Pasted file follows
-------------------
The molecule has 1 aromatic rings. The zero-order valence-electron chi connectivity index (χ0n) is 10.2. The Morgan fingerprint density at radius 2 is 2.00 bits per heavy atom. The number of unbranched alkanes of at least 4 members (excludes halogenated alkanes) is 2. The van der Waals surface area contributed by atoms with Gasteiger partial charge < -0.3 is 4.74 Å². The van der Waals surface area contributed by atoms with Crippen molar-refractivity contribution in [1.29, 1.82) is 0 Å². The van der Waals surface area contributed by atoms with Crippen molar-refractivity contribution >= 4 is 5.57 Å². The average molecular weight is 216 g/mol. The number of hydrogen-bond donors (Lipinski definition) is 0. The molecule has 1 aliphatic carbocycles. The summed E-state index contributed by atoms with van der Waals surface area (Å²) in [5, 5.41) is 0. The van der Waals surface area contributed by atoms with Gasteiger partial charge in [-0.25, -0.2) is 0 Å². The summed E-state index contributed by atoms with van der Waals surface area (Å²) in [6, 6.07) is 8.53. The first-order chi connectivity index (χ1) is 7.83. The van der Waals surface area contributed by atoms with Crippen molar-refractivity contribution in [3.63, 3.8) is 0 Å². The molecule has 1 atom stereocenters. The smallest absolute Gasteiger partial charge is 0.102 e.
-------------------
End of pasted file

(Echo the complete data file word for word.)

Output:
The molecule has 1 aromatic rings. The zero-order valence-electron chi connectivity index (χ0n) is 10.2. The Morgan fingerprint density at radius 2 is 2.00 bits per heavy atom. The number of unbranched alkanes of at least 4 members (excludes halogenated alkanes) is 2. The van der Waals surface area contributed by atoms with Gasteiger partial charge < -0.3 is 4.74 Å². The van der Waals surface area contributed by atoms with Crippen molar-refractivity contribution in [1.29, 1.82) is 0 Å². The van der Waals surface area contributed by atoms with Crippen molar-refractivity contribution >= 4 is 5.57 Å². The average molecular weight is 216 g/mol. The number of hydrogen-bond donors (Lipinski definition) is 0. The molecule has 1 aliphatic carbocycles. The summed E-state index contributed by atoms with van der Waals surface area (Å²) in [5, 5.41) is 0. The van der Waals surface area contributed by atoms with Gasteiger partial charge in [-0.25, -0.2) is 0 Å². The summed E-state index contributed by atoms with van der Waals surface area (Å²) in [6, 6.07) is 8.53. The first-order chi connectivity index (χ1) is 7.83. The van der Waals surface area contributed by atoms with Crippen molar-refractivity contribution in [3.63, 3.8) is 0 Å². The molecule has 1 atom stereocenters. The smallest absolute Gasteiger partial charge is 0.102 e.